TTF-1 or AE1/AE3 shows a dark brown immunohistochemistry (IHC) signal, with the former exclusively nuclear stained and the latter localised to the cytoplasm. Elastic fibres are stained in purple while all the nuclei are stained blue with haematoxylin, including tumour cells, stromal cells, lymphocytes and so on. Figure 1 shows a nodule scanned in CT with slight pleural stretch, which is hard to discern in routine H&E slides since the elastic fibres are intact stained in an ambiguous pink architecture, but with the help of double staining, we can easily recognise tumour cells attached on the surface of pleura to a correct diagnosis for PL2. Figure 2 shows a more difficult case, from the H&E slide, we can hardly recognise elastic fibre and cancer cells from the conspicuous hyperplastic fibres and capillaries. However, our double staining method can easily identify the location of adenocarcinoma cells and elastic fibres and screen out the proliferative capillaries, which are obviously similar to acinar adenocarcinoma on H&E section.

Figure 1

(A) Representative case of double staining. (A) CT scan shows a part-solid nodule with the entire size of 22.9×19.5 mm and the maximum diameter of the solid component of 9.2 mm adjacent with pleura (white arrow). (B) H&E image shows several large hyperchromatic cells on the surface of pleura (black arrows, ×200), which confirms further by elastic-immunohistochemistry double staining of AE1/AE3 (C, black arrows) and TTF-1 (D, black arrows), with the outer elastic fibre stained with purple(red arrow, ×200). TTF-1, thyriod transcription factor-1.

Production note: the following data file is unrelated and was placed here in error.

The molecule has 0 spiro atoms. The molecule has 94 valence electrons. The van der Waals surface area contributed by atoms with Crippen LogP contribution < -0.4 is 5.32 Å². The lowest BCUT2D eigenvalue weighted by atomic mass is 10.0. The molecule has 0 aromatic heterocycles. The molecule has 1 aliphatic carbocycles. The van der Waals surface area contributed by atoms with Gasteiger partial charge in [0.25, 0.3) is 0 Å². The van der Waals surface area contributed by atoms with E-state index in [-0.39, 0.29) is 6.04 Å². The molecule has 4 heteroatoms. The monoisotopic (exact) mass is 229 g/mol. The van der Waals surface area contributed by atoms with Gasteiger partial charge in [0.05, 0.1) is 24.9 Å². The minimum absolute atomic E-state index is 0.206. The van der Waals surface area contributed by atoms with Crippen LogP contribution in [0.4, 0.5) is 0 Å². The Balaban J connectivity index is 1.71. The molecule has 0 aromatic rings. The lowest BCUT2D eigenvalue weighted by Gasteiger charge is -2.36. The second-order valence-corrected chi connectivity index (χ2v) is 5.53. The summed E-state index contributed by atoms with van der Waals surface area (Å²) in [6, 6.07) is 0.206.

Figure 2

Another difficult case for VPI status. (A) H&E staining shows the pleura full of fibres and capillaries (red arrow) with an acinar structure protruding towards the surface of pleura (thin black arrow, ×100). Double staining of AE1/AE3 (B, dark brown in cytoplasm), TTF-1 (C, dark brown in nucleus) and elastic fibre (in purple, ×100) confirms the protruding acinar structure to be adenocarcinoma (thin dark arrow from A to C) and further confirmed a capillary-like adenocarcinoma area (bold dark arrow from A to C) so as to achieve a correct diagnosis of PL1. PL, pleural invasion; TTF-1, thyriod transcription factor-1; VPI, visceral pleural invasion.

Compared with the traditional elastic fibre staining, our double staining method has the following advantages: (1) easy interpretation, high repeatability and less controversy. (2) Working time is shorter for 2/3 than that of immunohistochemical staining and elastic fibre staining alone (2.5 hours vs 6 hours). (3) The cost is small. Our method is worth popularising for replacing routine elastic fibre staining to make a more correct diagnosis for pleural invasion.

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Ethics approval

The study was approved by the ethics committee and institutional review board of Cancer Hospital, Chinese Academy of Medical Sciences (CHCAMS), and all patients were exempted for informed consent.

References

Footnotes

  • GS and JD are joint first authors.

  • Handling editor Runjan Chetty.

  • Contributors GS: investigation, roles/writing—original draft. JD: formal analysis, writing review and editing. ZX: methodology, software. LL: project administration, data curation. LY: conceptualisation, funding acquisition, writing review and editing, supervision.

  • Funding The work is funded by Sanming Project of Medicine in Shenzhen (Grant No.SZSM201812076).

  • Competing interests None declared.

  • Provenance and peer review Not commissioned; internally peer reviewed.